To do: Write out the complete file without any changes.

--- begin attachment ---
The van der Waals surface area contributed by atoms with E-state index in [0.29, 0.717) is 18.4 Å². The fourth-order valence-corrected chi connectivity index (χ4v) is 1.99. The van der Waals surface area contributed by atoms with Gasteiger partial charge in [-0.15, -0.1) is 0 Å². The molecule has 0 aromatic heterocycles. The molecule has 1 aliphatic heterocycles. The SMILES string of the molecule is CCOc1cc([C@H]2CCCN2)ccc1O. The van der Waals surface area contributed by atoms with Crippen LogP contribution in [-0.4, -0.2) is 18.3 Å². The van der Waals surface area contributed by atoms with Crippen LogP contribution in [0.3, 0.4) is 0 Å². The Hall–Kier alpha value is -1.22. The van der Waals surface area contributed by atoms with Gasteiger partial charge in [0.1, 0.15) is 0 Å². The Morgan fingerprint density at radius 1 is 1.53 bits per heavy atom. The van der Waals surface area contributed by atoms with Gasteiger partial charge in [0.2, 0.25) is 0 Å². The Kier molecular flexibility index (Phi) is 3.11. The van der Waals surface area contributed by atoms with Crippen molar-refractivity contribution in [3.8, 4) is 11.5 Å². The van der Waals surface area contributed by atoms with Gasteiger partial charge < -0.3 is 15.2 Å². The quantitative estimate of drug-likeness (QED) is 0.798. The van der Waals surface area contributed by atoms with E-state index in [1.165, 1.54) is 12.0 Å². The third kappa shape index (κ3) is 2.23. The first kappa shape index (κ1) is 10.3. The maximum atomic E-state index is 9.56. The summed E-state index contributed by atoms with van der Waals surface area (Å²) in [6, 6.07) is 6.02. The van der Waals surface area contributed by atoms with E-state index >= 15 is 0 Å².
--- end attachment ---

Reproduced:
The van der Waals surface area contributed by atoms with E-state index in [0.29, 0.717) is 18.4 Å². The fourth-order valence-corrected chi connectivity index (χ4v) is 1.99. The van der Waals surface area contributed by atoms with Gasteiger partial charge in [-0.15, -0.1) is 0 Å². The molecule has 0 aromatic heterocycles. The molecule has 1 aliphatic heterocycles. The SMILES string of the molecule is CCOc1cc([C@H]2CCCN2)ccc1O. The van der Waals surface area contributed by atoms with Crippen LogP contribution in [-0.4, -0.2) is 18.3 Å². The van der Waals surface area contributed by atoms with Crippen LogP contribution in [0.3, 0.4) is 0 Å². The Hall–Kier alpha value is -1.22. The van der Waals surface area contributed by atoms with Gasteiger partial charge in [0.1, 0.15) is 0 Å². The Morgan fingerprint density at radius 1 is 1.53 bits per heavy atom. The van der Waals surface area contributed by atoms with Gasteiger partial charge in [0.2, 0.25) is 0 Å². The Kier molecular flexibility index (Phi) is 3.11. The van der Waals surface area contributed by atoms with Crippen molar-refractivity contribution in [3.8, 4) is 11.5 Å². The van der Waals surface area contributed by atoms with Gasteiger partial charge < -0.3 is 15.2 Å². The quantitative estimate of drug-likeness (QED) is 0.798. The van der Waals surface area contributed by atoms with E-state index in [1.165, 1.54) is 12.0 Å². The third kappa shape index (κ3) is 2.23. The first kappa shape index (κ1) is 10.3. The maximum atomic E-state index is 9.56. The summed E-state index contributed by atoms with van der Waals surface area (Å²) in [6, 6.07) is 6.02. The van der Waals surface area contributed by atoms with E-state index >= 15 is 0 Å².